This letter was originally published in the Indiana University Alumni Magazine. View the excerpt here.
Greek life on American campuses has taken some big hit in recent years. Many of these were self-inflicted and, most of them, well-deserved. But recently, I attended the memorial service in Indianapolis for my friend, Art Angotti (Indiana ’66). I saw another side of Greek life that amazed even me. Art and his wife, Barbara, were both members of Greek-letter organizations at Indiana Univesity (IU), where I first met them some 50 years ago at the IU Student Foundation. Art was a Sigma Alpha Epsilon and Barbara is a Pi Beta Phi.
At the service, I saw an outpouring of respect and friendship that represented the magnanimous strength that comes from lifelong relationships that are the essence of the Greek system. During my days at IU as a student, I was not a fraternity member, but my link as Little 500 bike rider positioned me to regularly interact with fraternity men. Even in those days, I saw the bonds and supportive relationships that emerged through many hours at the practice track. When I returned to IU as a professional to lead the IU Foundation, I found that many volunteer leaders of IU programs and campuses had been members of IU’s Greek organizations.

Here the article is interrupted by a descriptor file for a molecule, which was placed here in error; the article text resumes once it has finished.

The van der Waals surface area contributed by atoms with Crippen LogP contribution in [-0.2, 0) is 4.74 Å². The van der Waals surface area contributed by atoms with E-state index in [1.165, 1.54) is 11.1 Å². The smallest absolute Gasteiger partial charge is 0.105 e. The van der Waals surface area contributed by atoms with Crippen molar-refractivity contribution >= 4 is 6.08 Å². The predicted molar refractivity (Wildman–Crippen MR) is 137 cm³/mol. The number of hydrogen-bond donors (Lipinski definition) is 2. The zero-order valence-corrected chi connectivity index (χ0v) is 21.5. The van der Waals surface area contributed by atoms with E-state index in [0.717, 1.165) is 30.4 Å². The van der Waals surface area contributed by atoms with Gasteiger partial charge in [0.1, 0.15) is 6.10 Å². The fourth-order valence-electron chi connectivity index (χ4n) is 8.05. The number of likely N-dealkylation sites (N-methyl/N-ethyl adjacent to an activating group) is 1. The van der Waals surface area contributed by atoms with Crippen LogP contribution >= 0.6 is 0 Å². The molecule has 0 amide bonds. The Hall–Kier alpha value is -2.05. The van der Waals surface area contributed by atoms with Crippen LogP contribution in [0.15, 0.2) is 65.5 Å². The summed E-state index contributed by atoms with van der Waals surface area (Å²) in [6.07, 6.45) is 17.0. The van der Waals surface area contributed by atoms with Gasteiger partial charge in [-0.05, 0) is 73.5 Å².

At Art’s memorial service, I counted perhaps 20 Sigma Alpha Epsilon members there to honor their “brother.” And more than a dozen members of Pi Beta Phi were at the service to support Barbara. One of the SAEs spoke at the service and described some of the last visits with Art. The intimacy of the conversations he and Art could only be shared between people with real deep trust in one another.
There is immense, lasting value for individuals who choose to be part of the Greek system in higher education. And, even with its downsides and its questionable behavior at times, the system is worth preserving both for the individuals and the university. The university can offer astute, required direction, but saving the Greek system will be up to the current and past members, those who know the meaning of brotherhood and sisterhood.
Indiana University Foundation